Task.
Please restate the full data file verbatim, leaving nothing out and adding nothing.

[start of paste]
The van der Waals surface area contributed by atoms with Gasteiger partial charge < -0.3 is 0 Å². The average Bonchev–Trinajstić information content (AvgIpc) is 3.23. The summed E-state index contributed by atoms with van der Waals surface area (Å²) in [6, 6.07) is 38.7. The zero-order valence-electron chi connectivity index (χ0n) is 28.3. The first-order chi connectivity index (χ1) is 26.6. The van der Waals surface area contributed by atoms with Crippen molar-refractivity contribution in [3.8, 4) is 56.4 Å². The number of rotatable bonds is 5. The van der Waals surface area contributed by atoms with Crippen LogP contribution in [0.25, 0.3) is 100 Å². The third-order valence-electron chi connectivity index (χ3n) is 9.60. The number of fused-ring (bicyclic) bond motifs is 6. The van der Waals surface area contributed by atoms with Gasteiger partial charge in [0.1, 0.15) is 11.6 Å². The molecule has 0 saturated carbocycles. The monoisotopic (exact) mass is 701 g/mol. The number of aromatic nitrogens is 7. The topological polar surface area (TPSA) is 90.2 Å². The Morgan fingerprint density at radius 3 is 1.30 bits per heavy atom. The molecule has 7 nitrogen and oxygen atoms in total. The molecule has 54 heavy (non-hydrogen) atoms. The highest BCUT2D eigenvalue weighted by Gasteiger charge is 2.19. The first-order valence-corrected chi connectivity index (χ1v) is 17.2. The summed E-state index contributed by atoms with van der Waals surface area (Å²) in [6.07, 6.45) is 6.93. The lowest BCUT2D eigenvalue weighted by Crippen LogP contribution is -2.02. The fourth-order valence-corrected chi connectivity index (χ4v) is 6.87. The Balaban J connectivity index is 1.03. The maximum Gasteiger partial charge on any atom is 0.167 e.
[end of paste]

The van der Waals surface area contributed by atoms with Gasteiger partial charge < -0.3 is 0 Å². The average Bonchev–Trinajstić information content (AvgIpc) is 3.23. The summed E-state index contributed by atoms with van der Waals surface area (Å²) in [6, 6.07) is 38.7. The zero-order valence-electron chi connectivity index (χ0n) is 28.3. The first-order chi connectivity index (χ1) is 26.6. The van der Waals surface area contributed by atoms with Crippen molar-refractivity contribution in [3.8, 4) is 56.4 Å². The number of rotatable bonds is 5. The van der Waals surface area contributed by atoms with Crippen LogP contribution in [0.25, 0.3) is 100 Å². The third-order valence-electron chi connectivity index (χ3n) is 9.60. The number of fused-ring (bicyclic) bond motifs is 6. The van der Waals surface area contributed by atoms with Gasteiger partial charge in [0.1, 0.15) is 11.6 Å². The molecule has 0 saturated carbocycles. The monoisotopic (exact) mass is 701 g/mol. The number of aromatic nitrogens is 7. The topological polar surface area (TPSA) is 90.2 Å². The Morgan fingerprint density at radius 3 is 1.30 bits per heavy atom. The molecule has 7 nitrogen and oxygen atoms in total. The molecule has 54 heavy (non-hydrogen) atoms. The highest BCUT2D eigenvalue weighted by Gasteiger charge is 2.19. The first-order valence-corrected chi connectivity index (χ1v) is 17.2. The summed E-state index contributed by atoms with van der Waals surface area (Å²) in [6.07, 6.45) is 6.93. The lowest BCUT2D eigenvalue weighted by Crippen LogP contribution is -2.02. The fourth-order valence-corrected chi connectivity index (χ4v) is 6.87. The Balaban J connectivity index is 1.03. The maximum Gasteiger partial charge on any atom is 0.167 e.